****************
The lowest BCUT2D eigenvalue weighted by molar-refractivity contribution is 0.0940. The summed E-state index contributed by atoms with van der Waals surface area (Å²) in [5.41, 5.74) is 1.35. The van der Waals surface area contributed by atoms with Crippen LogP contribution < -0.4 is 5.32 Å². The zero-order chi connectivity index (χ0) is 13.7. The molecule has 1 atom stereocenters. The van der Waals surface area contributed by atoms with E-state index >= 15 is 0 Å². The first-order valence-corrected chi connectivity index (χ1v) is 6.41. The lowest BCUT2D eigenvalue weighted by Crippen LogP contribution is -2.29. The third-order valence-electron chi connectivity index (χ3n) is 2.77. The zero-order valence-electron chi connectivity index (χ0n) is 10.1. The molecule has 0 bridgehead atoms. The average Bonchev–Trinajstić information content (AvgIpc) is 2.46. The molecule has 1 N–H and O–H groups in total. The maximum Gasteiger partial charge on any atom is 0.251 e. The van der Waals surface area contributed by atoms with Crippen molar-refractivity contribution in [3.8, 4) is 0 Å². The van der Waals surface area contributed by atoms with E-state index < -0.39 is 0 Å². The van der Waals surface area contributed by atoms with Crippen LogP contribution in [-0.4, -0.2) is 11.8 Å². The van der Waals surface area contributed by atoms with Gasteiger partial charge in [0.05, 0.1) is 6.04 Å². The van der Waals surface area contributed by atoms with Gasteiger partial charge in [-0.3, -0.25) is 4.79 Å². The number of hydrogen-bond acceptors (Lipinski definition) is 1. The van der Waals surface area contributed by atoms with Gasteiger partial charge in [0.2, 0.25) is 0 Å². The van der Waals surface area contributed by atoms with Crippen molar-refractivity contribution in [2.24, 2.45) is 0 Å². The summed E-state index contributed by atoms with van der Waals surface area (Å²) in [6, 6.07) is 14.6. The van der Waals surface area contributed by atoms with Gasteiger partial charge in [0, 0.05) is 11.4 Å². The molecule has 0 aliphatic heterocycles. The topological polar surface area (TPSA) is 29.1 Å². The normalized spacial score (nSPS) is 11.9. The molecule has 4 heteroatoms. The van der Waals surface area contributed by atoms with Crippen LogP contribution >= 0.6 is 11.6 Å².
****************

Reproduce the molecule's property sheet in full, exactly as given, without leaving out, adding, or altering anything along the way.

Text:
The lowest BCUT2D eigenvalue weighted by molar-refractivity contribution is 0.0940. The summed E-state index contributed by atoms with van der Waals surface area (Å²) in [5.41, 5.74) is 1.35. The van der Waals surface area contributed by atoms with Crippen LogP contribution < -0.4 is 5.32 Å². The zero-order chi connectivity index (χ0) is 13.7. The molecule has 1 atom stereocenters. The van der Waals surface area contributed by atoms with E-state index >= 15 is 0 Å². The first-order valence-corrected chi connectivity index (χ1v) is 6.41. The lowest BCUT2D eigenvalue weighted by Crippen LogP contribution is -2.29. The third-order valence-electron chi connectivity index (χ3n) is 2.77. The zero-order valence-electron chi connectivity index (χ0n) is 10.1. The molecule has 0 bridgehead atoms. The average Bonchev–Trinajstić information content (AvgIpc) is 2.46. The molecule has 1 N–H and O–H groups in total. The maximum Gasteiger partial charge on any atom is 0.251 e. The van der Waals surface area contributed by atoms with Crippen molar-refractivity contribution in [3.8, 4) is 0 Å². The van der Waals surface area contributed by atoms with E-state index < -0.39 is 0 Å². The van der Waals surface area contributed by atoms with Crippen LogP contribution in [-0.4, -0.2) is 11.8 Å². The van der Waals surface area contributed by atoms with Gasteiger partial charge in [0.05, 0.1) is 6.04 Å². The van der Waals surface area contributed by atoms with Gasteiger partial charge in [-0.3, -0.25) is 4.79 Å². The number of hydrogen-bond acceptors (Lipinski definition) is 1. The van der Waals surface area contributed by atoms with Gasteiger partial charge in [0.2, 0.25) is 0 Å². The van der Waals surface area contributed by atoms with Crippen molar-refractivity contribution in [2.24, 2.45) is 0 Å². The summed E-state index contributed by atoms with van der Waals surface area (Å²) in [6, 6.07) is 14.6. The van der Waals surface area contributed by atoms with Gasteiger partial charge in [0, 0.05) is 11.4 Å². The molecule has 0 aliphatic heterocycles. The topological polar surface area (TPSA) is 29.1 Å². The normalized spacial score (nSPS) is 11.9. The molecule has 4 heteroatoms. The van der Waals surface area contributed by atoms with Crippen LogP contribution >= 0.6 is 11.6 Å².